• Fight The Early Signs Of Aging: Vitamin A or retinoids, vitamin C, and vitamin E are used to reduce the early signs of photoaging (4). These antioxidants help stimulate collagen production and improve skin elasticity and firmness for a more youthful look (4). They help reduce the appearance of fine lines and wrinkles.
  • Help Treat Acne-Prone Skin: Retinoids are vitamin A derivatives popularly prescribed to manage acne (5). The American Academy of Dermatology (AAD) approves the use of retinoids to fight acne and related issues (6). It is speculated that these antioxidants help reduce acne due to their comedolytic and anti-inflammatory properties (5).
  • Help Skin Repair Itself: The anti-inflammatory properties of antioxidants help skin repair and rejuvenate itself. Antioxidants boost the production of collagen that helps in skin cell regeneration (7).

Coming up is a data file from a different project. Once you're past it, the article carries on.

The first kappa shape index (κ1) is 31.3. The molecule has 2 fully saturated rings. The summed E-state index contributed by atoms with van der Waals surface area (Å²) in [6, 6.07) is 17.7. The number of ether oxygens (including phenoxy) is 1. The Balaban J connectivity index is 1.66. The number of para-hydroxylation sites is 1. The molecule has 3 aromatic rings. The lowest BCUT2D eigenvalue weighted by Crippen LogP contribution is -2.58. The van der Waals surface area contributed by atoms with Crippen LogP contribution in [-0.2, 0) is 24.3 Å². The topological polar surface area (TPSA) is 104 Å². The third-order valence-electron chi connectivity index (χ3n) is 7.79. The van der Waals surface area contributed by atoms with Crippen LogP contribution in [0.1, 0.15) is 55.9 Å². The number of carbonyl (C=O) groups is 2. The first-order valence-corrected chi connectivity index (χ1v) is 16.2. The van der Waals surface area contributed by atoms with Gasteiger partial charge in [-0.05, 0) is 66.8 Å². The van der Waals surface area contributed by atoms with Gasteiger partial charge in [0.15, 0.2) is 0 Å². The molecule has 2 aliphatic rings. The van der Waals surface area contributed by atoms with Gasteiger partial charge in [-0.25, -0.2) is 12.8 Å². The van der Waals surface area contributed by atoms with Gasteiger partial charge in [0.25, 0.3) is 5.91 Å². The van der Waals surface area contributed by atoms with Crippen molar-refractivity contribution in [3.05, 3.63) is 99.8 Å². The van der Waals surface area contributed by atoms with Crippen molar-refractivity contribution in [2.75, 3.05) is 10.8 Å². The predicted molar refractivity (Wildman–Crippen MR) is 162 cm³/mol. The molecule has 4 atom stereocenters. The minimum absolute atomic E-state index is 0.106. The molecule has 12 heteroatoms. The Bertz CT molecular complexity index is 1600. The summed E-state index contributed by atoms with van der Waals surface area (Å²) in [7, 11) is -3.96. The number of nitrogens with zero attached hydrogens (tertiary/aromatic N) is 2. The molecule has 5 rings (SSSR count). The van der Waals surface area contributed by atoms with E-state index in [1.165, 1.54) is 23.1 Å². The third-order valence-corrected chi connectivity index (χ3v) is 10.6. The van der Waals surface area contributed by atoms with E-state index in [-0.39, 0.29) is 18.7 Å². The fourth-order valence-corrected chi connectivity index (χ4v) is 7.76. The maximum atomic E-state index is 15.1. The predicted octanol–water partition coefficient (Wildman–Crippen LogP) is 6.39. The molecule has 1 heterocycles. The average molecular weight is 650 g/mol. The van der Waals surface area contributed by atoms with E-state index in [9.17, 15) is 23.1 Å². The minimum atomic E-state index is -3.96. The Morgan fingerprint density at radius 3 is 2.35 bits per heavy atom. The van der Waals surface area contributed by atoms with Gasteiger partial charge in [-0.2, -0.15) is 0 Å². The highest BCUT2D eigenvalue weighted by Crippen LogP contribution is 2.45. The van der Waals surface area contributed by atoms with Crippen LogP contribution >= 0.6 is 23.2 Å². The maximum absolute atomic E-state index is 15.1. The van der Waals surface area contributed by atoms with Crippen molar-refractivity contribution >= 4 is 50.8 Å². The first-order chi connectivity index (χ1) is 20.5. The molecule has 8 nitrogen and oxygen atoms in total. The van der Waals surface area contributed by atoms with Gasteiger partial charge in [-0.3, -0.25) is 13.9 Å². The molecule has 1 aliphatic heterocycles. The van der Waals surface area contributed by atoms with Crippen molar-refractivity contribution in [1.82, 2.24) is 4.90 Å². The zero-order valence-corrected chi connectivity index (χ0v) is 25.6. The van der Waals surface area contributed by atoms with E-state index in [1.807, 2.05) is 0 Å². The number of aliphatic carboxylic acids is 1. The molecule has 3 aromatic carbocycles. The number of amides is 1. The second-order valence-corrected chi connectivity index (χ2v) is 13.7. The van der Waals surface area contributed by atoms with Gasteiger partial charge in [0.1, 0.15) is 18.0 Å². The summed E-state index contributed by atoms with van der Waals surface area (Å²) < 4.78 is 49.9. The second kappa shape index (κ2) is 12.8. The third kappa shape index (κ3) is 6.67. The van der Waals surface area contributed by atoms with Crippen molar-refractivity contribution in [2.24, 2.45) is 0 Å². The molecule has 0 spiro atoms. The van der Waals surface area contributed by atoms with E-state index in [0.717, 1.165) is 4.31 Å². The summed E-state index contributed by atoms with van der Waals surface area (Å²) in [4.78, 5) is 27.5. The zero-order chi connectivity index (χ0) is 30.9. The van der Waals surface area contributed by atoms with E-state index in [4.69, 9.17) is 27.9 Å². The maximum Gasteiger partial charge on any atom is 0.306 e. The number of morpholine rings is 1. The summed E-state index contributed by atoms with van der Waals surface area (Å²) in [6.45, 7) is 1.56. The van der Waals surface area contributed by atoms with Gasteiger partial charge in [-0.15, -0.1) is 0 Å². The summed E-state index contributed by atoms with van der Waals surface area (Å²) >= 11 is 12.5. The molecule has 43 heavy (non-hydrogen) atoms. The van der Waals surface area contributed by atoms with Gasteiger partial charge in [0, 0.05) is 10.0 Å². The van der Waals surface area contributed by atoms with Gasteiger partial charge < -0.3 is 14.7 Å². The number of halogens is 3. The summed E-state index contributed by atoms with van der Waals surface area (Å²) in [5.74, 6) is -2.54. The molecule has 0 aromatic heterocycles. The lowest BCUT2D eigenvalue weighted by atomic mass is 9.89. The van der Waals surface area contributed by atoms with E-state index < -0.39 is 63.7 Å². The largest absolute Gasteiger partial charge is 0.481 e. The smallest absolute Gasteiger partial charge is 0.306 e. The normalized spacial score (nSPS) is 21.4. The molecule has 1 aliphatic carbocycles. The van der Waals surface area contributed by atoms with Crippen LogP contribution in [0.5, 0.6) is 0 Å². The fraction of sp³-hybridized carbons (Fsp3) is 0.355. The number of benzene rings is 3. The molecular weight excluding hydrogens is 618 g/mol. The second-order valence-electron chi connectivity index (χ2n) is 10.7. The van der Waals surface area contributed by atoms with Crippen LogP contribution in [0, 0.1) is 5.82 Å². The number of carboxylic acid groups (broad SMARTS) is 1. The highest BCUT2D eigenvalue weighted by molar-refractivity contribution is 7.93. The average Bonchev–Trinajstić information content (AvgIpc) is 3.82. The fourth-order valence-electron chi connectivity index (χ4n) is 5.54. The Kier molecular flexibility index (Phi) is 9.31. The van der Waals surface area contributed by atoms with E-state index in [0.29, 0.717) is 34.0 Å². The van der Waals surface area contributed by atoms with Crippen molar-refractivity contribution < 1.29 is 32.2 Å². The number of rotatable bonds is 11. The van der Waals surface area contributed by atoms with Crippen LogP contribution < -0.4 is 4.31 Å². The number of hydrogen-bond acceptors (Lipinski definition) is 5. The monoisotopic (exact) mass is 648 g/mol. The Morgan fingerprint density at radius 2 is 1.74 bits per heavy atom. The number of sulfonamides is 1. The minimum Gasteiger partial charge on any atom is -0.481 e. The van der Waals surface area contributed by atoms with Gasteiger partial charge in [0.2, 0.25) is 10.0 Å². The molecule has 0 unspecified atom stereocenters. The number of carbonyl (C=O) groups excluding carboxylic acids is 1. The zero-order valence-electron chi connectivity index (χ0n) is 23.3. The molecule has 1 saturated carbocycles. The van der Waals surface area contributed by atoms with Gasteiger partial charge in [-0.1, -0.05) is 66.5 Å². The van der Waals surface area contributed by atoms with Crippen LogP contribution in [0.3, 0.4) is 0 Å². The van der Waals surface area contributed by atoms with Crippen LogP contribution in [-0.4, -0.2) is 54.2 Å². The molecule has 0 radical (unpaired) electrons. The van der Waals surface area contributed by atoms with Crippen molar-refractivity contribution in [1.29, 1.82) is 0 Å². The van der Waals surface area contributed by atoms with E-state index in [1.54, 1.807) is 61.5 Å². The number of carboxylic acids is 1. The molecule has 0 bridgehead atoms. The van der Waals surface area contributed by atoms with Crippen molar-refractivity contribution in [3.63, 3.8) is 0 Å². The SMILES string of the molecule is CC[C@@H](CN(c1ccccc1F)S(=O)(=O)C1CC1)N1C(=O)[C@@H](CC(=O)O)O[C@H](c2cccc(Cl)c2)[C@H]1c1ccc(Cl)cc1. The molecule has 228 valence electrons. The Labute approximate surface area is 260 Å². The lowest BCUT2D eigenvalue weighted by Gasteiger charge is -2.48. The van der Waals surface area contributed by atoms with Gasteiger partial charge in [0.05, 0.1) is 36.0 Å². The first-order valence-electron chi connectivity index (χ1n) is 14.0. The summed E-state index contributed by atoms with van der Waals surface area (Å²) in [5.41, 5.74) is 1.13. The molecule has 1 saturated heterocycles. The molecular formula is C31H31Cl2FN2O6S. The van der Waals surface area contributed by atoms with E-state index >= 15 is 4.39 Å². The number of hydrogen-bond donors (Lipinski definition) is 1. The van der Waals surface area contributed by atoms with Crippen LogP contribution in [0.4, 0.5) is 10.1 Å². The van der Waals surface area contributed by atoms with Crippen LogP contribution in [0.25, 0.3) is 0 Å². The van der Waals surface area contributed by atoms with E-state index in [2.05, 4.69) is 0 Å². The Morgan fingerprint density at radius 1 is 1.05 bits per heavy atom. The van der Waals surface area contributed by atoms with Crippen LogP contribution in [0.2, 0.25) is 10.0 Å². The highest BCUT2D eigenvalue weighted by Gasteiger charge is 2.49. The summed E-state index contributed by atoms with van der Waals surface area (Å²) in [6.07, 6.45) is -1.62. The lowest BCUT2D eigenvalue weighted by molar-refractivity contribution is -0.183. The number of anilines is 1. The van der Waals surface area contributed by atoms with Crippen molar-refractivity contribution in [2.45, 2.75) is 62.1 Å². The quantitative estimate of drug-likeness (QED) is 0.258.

• Help Brighten Skin Tone: Vitamin C helps in skin brightening by reducing hyperpigmentation (8). It reduces the rate of melanin (the pigment responsible for skin color) formation by inhibiting the enzyme tyrosinase (8). Ferulic acid is another antioxidant that may help in skin brightening (9).
  • May Help Reduce Skin Cancer Risk: Animal studies found that Vitamin A derivative inhibited the growth of skin papillomas and skin cancer (10). Green tea and beta-carotene were powerful antioxidants that helped in fighting cancer (10).

There is no doubt that antioxidants are vital for healthy skin. In the next section, we discuss a few popular antioxidants and how they can help promote your skin health.

The Best Antioxidants For Your Skin Needs

1. Vitamin C

What It Does

  • Vitamin C helps promote the formation of the epidermal barrier (4). This barrier protects the body from pathogens, toxins, and water loss.
  • It also boosts collagen production and makes skin plump and supple (4).
  • It prevents skin oxidation and protects the skin from sun damage (4).
  • It delays the signs of aging by reducing the appearance of fine lines and wrinkles (4).